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Paul, an apostle of Christ Jesus by the will of God, To the saints who are in Ephesus, and are faithful in Christ Jesus: Grace to you and peace from God our Father and the Lord Jesus Christ.
(Ephesians 1:1-2 ESV)

Paul opens his letter to the Ephesians by identifying himself and by calling himself “an apostle”. Here Paul is stating his authority for what is to follow. He knows what he is talking about. This is the equivalent of someone putting PhD or similar credential after their name, indicating that they have the education and experience to be qualified to make certain statements.

The Greek word translated apostle is αποστολοσ (pronounced: ap-os’-tol-os). It means “one sent forth with a message”. Paul has a message that he has been tasked with giving not only to the Ephesians but to the Gentile world. He was given this task by God Himself.

When belief in Jesus began to spread throughout Israel and the surrounding area after Jesus’ resurrection and ascension to heaven, there were many who opposed it. But no one opposed it more than than a young, Jewish man named Saul. This man was extremely zealous for the traditions of his ancestors and as a result persecuted this new movement, which was known as “The Way” [Galatians 1:14; Acts 8:3, 9:1-2].

But one day while travelling to Damascus to arrest new believers there Saul met Jesus [Acts 9:3-4] who changed his life forever. Saul stopped persecuting followers of The Way and became a follower himself. He changed his name to Paul and began teaching others about Jesus with the same fervor with which he had been persecuting believers. He did not do this on his own. It literally took an act of God.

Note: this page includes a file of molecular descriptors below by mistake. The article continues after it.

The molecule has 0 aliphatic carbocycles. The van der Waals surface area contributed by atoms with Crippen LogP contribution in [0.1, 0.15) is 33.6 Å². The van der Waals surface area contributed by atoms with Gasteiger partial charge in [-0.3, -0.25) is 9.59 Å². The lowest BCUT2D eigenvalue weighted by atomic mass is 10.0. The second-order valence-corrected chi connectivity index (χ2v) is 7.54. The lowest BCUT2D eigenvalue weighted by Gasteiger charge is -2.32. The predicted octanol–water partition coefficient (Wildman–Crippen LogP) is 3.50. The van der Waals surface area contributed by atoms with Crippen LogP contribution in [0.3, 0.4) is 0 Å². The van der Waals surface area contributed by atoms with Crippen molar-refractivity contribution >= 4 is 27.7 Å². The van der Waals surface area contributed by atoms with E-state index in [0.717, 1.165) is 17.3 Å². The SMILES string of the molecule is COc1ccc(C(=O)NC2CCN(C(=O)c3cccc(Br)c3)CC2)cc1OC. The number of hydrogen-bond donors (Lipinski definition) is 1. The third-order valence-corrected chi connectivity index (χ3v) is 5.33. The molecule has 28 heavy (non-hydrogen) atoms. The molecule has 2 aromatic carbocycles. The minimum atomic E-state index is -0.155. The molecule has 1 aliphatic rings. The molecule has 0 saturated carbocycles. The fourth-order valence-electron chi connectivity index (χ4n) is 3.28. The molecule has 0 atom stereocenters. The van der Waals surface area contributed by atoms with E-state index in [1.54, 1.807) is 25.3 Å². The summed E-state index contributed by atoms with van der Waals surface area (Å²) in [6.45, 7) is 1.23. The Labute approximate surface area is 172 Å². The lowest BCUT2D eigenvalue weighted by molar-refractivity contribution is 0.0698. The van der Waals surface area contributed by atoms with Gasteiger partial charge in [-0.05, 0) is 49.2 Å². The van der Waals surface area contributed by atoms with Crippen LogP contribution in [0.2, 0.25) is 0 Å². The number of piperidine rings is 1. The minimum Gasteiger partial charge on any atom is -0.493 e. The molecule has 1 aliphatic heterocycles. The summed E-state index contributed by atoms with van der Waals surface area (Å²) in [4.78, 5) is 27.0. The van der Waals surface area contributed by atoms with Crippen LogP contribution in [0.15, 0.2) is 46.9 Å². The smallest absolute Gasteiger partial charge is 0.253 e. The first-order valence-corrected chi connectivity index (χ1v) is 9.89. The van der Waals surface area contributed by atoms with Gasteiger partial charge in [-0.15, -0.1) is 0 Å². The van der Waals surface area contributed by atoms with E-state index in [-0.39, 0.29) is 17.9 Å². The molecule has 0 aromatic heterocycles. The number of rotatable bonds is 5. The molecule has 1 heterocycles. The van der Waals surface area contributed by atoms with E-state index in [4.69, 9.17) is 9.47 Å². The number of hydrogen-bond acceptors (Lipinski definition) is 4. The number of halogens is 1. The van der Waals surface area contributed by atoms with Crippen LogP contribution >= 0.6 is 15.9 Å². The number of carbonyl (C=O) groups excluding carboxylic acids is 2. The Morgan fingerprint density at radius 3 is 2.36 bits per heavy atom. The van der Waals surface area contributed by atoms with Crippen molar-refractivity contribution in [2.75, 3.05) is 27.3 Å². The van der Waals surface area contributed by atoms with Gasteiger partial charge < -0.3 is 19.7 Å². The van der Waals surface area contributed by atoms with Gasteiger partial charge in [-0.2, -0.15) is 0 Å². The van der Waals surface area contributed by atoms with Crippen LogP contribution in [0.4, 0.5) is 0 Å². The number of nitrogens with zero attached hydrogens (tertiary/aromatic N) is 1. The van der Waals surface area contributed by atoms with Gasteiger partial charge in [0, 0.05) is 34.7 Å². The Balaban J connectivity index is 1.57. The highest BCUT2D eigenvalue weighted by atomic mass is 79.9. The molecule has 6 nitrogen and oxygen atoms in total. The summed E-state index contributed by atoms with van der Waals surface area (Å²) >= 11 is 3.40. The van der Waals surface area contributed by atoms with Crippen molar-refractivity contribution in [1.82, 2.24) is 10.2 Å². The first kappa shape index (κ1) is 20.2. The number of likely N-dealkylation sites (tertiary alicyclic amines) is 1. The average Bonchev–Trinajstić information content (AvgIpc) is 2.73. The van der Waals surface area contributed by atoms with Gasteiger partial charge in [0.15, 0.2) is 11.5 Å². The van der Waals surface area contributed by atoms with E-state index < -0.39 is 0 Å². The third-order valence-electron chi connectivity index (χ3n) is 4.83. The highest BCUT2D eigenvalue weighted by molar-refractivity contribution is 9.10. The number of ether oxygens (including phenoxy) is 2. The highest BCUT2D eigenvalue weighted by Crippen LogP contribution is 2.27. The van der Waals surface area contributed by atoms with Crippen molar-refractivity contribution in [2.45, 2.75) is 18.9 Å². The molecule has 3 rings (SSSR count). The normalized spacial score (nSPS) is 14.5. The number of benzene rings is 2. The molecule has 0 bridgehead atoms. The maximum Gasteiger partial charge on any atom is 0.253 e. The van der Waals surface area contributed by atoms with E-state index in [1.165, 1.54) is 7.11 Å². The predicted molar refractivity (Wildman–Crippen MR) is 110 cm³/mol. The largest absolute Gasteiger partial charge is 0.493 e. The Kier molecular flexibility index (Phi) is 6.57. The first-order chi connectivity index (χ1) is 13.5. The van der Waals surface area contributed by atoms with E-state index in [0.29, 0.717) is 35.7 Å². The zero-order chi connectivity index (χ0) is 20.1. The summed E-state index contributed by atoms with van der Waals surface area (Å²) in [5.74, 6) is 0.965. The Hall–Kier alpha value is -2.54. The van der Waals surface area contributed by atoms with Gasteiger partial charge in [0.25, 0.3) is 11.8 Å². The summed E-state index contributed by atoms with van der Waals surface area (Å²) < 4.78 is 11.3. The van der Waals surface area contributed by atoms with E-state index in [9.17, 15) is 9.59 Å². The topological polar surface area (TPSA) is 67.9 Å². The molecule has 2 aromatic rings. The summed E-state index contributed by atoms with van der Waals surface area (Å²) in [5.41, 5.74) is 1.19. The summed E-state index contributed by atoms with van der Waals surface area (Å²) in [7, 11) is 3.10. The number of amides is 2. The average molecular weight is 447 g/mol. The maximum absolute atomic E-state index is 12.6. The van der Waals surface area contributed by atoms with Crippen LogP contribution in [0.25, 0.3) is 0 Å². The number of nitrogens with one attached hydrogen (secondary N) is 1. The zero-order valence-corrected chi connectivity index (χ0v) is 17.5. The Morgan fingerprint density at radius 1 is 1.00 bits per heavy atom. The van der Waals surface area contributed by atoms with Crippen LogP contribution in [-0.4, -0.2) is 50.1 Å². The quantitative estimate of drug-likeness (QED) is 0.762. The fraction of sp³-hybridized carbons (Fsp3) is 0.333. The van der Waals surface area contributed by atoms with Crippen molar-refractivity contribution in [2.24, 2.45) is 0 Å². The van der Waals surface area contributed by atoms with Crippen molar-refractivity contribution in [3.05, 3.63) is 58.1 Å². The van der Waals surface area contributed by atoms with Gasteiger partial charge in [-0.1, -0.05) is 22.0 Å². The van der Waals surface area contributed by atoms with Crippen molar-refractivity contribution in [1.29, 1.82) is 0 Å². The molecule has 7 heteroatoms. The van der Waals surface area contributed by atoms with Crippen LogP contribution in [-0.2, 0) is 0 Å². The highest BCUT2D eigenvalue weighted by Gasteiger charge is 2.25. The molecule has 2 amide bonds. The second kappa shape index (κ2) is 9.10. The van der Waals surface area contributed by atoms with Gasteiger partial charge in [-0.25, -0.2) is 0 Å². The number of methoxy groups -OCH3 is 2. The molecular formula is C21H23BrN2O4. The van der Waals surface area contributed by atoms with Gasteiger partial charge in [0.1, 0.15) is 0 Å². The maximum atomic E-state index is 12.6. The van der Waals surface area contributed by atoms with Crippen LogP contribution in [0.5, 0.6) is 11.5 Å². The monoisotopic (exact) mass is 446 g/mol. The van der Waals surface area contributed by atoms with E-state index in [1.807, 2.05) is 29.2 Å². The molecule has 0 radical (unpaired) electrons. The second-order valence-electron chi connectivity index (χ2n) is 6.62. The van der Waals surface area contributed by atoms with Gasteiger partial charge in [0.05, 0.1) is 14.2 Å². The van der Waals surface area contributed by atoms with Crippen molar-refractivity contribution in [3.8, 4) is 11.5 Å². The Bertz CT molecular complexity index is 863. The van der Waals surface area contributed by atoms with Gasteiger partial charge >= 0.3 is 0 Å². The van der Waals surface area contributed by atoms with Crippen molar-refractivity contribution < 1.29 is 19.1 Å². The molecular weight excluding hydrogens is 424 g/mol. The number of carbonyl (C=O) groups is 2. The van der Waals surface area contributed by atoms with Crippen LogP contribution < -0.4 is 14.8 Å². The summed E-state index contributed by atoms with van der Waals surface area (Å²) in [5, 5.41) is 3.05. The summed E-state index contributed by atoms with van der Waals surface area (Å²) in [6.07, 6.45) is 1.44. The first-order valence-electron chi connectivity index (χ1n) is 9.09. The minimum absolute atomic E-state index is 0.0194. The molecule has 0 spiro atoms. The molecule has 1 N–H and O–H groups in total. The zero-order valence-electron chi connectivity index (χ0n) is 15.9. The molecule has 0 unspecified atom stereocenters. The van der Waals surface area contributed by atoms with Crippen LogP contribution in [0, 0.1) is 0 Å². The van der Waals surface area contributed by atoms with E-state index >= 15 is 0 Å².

Paul was the fourteenth, and final, apostle. Jesus called the first twelve during his earthly ministry. Judas left the group and was replaced by Mathias [Acts 1:23-26]. Then, finally, Jesus called Saul/Paul along the Damascus Road.

These men have a unique purpose in history. They were called to do something special – write Scripture so that God’s message of love and forgiveness could be passed down from generation to generation. They were called by, and learned from Jesus Himself. Once they passed from the scene there would be no more apostles.

So clearly Paul has the authority to write this letter to the Ephesians. He is not just some guy that no one knows with an opinion – like me and my blog ☺.

Comments? Questions? I’d love to hear from you. Please feel free to contact me about this post.


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